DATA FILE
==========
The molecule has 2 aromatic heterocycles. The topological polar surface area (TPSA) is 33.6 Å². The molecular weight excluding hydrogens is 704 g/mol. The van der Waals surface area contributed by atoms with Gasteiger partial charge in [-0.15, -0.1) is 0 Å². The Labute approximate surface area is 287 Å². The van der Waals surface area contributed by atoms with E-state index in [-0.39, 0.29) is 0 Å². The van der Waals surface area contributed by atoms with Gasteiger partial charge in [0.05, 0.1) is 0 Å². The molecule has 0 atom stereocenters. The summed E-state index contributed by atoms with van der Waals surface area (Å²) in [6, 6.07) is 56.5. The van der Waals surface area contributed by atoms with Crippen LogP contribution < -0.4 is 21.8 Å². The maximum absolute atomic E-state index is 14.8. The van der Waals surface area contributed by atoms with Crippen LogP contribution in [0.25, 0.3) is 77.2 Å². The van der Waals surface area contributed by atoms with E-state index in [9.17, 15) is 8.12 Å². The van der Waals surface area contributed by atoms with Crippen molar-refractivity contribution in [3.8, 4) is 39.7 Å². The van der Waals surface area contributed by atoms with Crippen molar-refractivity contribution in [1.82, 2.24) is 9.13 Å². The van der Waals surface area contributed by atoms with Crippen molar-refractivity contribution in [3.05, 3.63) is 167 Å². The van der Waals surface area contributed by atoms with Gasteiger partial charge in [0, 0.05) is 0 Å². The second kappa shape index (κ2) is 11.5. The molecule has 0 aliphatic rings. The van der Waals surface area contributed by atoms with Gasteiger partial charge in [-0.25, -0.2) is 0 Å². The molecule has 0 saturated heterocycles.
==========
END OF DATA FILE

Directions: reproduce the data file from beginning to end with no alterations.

The molecule has 2 aromatic heterocycles. The topological polar surface area (TPSA) is 33.6 Å². The molecular weight excluding hydrogens is 704 g/mol. The van der Waals surface area contributed by atoms with Gasteiger partial charge in [-0.15, -0.1) is 0 Å². The Labute approximate surface area is 287 Å². The van der Waals surface area contributed by atoms with E-state index in [-0.39, 0.29) is 0 Å². The van der Waals surface area contributed by atoms with Gasteiger partial charge in [0.05, 0.1) is 0 Å². The molecule has 0 atom stereocenters. The summed E-state index contributed by atoms with van der Waals surface area (Å²) in [6, 6.07) is 56.5. The van der Waals surface area contributed by atoms with Crippen LogP contribution < -0.4 is 21.8 Å². The maximum absolute atomic E-state index is 14.8. The van der Waals surface area contributed by atoms with Crippen LogP contribution in [0.25, 0.3) is 77.2 Å². The van der Waals surface area contributed by atoms with E-state index in [9.17, 15) is 8.12 Å². The van der Waals surface area contributed by atoms with Crippen molar-refractivity contribution in [3.8, 4) is 39.7 Å². The van der Waals surface area contributed by atoms with Crippen molar-refractivity contribution in [1.82, 2.24) is 9.13 Å². The van der Waals surface area contributed by atoms with Crippen molar-refractivity contribution in [3.05, 3.63) is 167 Å². The van der Waals surface area contributed by atoms with Gasteiger partial charge in [0, 0.05) is 0 Å². The second kappa shape index (κ2) is 11.5. The molecule has 0 aliphatic rings. The van der Waals surface area contributed by atoms with Gasteiger partial charge in [-0.25, -0.2) is 0 Å². The molecule has 0 saturated heterocycles.